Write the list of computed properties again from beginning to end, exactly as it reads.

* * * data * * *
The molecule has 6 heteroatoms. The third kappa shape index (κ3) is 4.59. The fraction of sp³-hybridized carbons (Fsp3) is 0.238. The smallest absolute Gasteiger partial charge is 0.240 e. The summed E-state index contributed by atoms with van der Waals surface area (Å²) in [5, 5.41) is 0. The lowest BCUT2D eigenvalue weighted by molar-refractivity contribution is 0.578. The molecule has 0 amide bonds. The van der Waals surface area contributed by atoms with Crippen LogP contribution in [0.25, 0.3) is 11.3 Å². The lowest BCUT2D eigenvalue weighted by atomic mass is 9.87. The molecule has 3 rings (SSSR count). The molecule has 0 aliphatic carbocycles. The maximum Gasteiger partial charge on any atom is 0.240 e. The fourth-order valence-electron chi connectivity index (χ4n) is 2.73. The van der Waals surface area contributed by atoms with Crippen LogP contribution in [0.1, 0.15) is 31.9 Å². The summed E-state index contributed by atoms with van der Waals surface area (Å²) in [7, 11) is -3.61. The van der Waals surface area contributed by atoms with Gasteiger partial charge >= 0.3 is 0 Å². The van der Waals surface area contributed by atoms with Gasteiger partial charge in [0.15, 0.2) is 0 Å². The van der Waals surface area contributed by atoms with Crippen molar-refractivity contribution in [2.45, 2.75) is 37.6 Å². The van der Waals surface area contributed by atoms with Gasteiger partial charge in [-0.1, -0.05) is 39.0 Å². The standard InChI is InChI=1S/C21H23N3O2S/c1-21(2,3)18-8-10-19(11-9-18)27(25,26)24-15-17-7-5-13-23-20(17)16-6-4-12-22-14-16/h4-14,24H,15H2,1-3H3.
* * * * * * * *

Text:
The molecule has 6 heteroatoms. The third kappa shape index (κ3) is 4.59. The fraction of sp³-hybridized carbons (Fsp3) is 0.238. The smallest absolute Gasteiger partial charge is 0.240 e. The summed E-state index contributed by atoms with van der Waals surface area (Å²) in [5, 5.41) is 0. The lowest BCUT2D eigenvalue weighted by molar-refractivity contribution is 0.578. The molecule has 0 amide bonds. The van der Waals surface area contributed by atoms with Crippen LogP contribution in [0.25, 0.3) is 11.3 Å². The lowest BCUT2D eigenvalue weighted by atomic mass is 9.87. The molecule has 3 rings (SSSR count). The molecule has 0 aliphatic carbocycles. The maximum Gasteiger partial charge on any atom is 0.240 e. The fourth-order valence-electron chi connectivity index (χ4n) is 2.73. The van der Waals surface area contributed by atoms with Crippen LogP contribution in [0.1, 0.15) is 31.9 Å². The summed E-state index contributed by atoms with van der Waals surface area (Å²) in [7, 11) is -3.61. The van der Waals surface area contributed by atoms with Gasteiger partial charge >= 0.3 is 0 Å². The van der Waals surface area contributed by atoms with Gasteiger partial charge in [0.15, 0.2) is 0 Å². The van der Waals surface area contributed by atoms with Crippen molar-refractivity contribution in [2.45, 2.75) is 37.6 Å². The van der Waals surface area contributed by atoms with Gasteiger partial charge in [-0.1, -0.05) is 39.0 Å². The standard InChI is InChI=1S/C21H23N3O2S/c1-21(2,3)18-8-10-19(11-9-18)27(25,26)24-15-17-7-5-13-23-20(17)16-6-4-12-22-14-16/h4-14,24H,15H2,1-3H3.